A battery charger is a device used to put energy into a secondary cell or rechargeable battery by forcing an electric current through it.
The charging protocol depends on the size and type of the battery being charged. Some battery types have high tolerance for overcharging and can be recharged by connection to a constant voltage source or a constant current source; simple chargers of this type require manual disconnection at the end of the charge cycle, or may have a timer to cut off charging current at a fixed time. Other battery types cannot withstand long high-rate over-charging; the charger may have temperature or voltage sensing circuits and a microprocessor controller to adjust the charging current, and cut off at the end of charge. A trickle charger provides a relatively small amount of current, only enough to counteract self-discharge of a battery that is idle for a long time. Slow battery chargers may take several hours to complete a charge; high-rate chargers may restore most capacity within minutes or less than an hour, but generally require monitoring of the battery to protect it from overcharge. Electric vehicles need high-rate chargers for public access; installation of such chargers and the distribution support for them is an issue in the proposed adoption of electric cars.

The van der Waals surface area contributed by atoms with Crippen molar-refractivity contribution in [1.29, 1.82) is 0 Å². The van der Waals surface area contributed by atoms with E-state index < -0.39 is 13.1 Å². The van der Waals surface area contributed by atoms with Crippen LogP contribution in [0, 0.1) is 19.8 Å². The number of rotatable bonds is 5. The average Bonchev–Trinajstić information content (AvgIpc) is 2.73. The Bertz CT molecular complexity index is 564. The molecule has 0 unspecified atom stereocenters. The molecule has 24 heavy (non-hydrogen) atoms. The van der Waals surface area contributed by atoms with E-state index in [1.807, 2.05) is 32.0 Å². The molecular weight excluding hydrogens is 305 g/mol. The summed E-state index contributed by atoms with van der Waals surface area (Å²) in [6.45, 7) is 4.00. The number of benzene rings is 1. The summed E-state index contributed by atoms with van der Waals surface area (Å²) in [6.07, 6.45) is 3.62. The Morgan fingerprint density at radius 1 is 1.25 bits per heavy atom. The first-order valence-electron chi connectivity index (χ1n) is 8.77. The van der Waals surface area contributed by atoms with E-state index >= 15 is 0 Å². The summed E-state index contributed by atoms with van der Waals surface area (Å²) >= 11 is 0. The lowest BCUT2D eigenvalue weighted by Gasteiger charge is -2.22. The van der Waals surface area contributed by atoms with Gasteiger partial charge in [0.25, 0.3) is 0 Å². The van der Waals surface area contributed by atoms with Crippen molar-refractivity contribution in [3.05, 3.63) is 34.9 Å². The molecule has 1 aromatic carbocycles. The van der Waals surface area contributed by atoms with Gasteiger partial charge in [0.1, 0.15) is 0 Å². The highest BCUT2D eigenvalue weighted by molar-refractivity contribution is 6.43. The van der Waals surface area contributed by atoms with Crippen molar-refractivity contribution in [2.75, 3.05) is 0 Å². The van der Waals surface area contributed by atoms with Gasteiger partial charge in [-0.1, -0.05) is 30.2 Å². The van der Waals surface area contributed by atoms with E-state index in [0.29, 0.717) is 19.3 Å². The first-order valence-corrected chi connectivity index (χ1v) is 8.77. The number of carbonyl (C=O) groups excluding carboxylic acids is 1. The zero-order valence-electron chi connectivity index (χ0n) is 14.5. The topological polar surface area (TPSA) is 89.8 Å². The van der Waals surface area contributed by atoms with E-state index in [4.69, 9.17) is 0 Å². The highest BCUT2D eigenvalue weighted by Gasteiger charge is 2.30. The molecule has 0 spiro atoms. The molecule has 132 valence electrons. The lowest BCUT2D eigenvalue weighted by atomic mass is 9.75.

An automotive battery is a type of rechargeable battery that supplies electric energy to an automobile. Usually this refers to an SLI battery (starting, lighting, ignition) to power the starter motor, the lights, and the ignition system of a vehicle's engine.
Automotive SLI batteries are usually lead-acid type, and are made of six galvanic cells in series to provide a 12 volt system. Each cell provides 2.1 volts for a total of 12.6 volt at full charge. Heavy vehicles such as highway trucks or tractors, often equipped with diesel engines, may have two batteries in series for a 24 volt system, or may have parallel strings of batteries.
Science of drugs including their origin, composition, pharmacokinetics,
pharmacodynamics, therapeutic use, and toxicology.